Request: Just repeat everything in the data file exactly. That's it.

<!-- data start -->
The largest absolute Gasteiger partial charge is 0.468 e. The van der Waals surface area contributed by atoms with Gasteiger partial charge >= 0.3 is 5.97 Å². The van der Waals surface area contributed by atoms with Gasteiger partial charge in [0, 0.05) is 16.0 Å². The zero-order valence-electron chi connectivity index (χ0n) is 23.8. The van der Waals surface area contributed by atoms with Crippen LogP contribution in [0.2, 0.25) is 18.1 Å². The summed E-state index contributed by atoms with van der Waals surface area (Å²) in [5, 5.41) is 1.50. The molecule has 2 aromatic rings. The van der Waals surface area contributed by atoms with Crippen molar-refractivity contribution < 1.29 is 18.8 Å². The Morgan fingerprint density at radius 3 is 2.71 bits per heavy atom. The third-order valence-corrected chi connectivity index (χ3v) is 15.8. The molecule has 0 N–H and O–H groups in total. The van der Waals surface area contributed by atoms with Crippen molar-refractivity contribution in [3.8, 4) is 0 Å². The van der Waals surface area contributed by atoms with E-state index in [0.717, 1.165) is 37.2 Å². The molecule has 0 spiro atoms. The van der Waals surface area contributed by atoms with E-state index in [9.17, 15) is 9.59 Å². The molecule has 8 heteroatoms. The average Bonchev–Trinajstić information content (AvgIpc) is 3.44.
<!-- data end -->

The largest absolute Gasteiger partial charge is 0.468 e. The van der Waals surface area contributed by atoms with Gasteiger partial charge >= 0.3 is 5.97 Å². The van der Waals surface area contributed by atoms with Gasteiger partial charge in [0, 0.05) is 16.0 Å². The zero-order valence-electron chi connectivity index (χ0n) is 23.8. The van der Waals surface area contributed by atoms with Crippen LogP contribution in [0.2, 0.25) is 18.1 Å². The summed E-state index contributed by atoms with van der Waals surface area (Å²) in [5, 5.41) is 1.50. The molecule has 2 aromatic rings. The van der Waals surface area contributed by atoms with Crippen molar-refractivity contribution < 1.29 is 18.8 Å². The Morgan fingerprint density at radius 3 is 2.71 bits per heavy atom. The third-order valence-corrected chi connectivity index (χ3v) is 15.8. The molecule has 0 N–H and O–H groups in total. The van der Waals surface area contributed by atoms with Crippen molar-refractivity contribution in [3.8, 4) is 0 Å². The van der Waals surface area contributed by atoms with E-state index in [0.717, 1.165) is 37.2 Å². The molecule has 0 spiro atoms. The van der Waals surface area contributed by atoms with E-state index in [9.17, 15) is 9.59 Å². The molecule has 8 heteroatoms. The average Bonchev–Trinajstić information content (AvgIpc) is 3.44.